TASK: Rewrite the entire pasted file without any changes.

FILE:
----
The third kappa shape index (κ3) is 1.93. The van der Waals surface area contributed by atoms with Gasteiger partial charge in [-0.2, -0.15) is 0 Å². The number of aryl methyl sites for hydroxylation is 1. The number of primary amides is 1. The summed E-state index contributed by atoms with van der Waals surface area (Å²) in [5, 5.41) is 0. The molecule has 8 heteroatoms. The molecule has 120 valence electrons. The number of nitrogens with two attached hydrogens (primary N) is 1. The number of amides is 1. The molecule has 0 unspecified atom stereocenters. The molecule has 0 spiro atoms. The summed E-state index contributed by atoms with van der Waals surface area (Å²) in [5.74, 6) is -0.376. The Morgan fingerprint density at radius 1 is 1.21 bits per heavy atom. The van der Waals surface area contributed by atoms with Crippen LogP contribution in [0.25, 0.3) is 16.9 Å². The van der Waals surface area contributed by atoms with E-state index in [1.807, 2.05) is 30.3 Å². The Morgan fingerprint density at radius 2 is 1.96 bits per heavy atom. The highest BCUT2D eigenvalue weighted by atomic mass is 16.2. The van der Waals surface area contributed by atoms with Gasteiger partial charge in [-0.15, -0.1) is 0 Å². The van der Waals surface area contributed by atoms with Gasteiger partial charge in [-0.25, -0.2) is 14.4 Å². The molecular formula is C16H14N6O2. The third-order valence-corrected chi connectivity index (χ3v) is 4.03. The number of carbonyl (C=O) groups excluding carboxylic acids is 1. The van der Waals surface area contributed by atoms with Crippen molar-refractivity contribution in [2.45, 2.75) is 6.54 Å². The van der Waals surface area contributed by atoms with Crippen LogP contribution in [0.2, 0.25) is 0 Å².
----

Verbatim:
The third kappa shape index (κ3) is 1.93. The van der Waals surface area contributed by atoms with Gasteiger partial charge in [-0.2, -0.15) is 0 Å². The number of aryl methyl sites for hydroxylation is 1. The number of primary amides is 1. The summed E-state index contributed by atoms with van der Waals surface area (Å²) in [5, 5.41) is 0. The molecule has 8 heteroatoms. The molecule has 120 valence electrons. The number of nitrogens with two attached hydrogens (primary N) is 1. The number of amides is 1. The molecule has 0 unspecified atom stereocenters. The molecule has 0 spiro atoms. The summed E-state index contributed by atoms with van der Waals surface area (Å²) in [5.74, 6) is -0.376. The Morgan fingerprint density at radius 1 is 1.21 bits per heavy atom. The van der Waals surface area contributed by atoms with Crippen LogP contribution in [0.25, 0.3) is 16.9 Å². The van der Waals surface area contributed by atoms with E-state index in [1.807, 2.05) is 30.3 Å². The Morgan fingerprint density at radius 2 is 1.96 bits per heavy atom. The highest BCUT2D eigenvalue weighted by atomic mass is 16.2. The van der Waals surface area contributed by atoms with Gasteiger partial charge in [-0.15, -0.1) is 0 Å². The van der Waals surface area contributed by atoms with Gasteiger partial charge in [-0.25, -0.2) is 14.4 Å². The molecular formula is C16H14N6O2. The third-order valence-corrected chi connectivity index (χ3v) is 4.03. The number of carbonyl (C=O) groups excluding carboxylic acids is 1. The van der Waals surface area contributed by atoms with Crippen molar-refractivity contribution in [2.45, 2.75) is 6.54 Å². The van der Waals surface area contributed by atoms with Crippen LogP contribution in [0.2, 0.25) is 0 Å².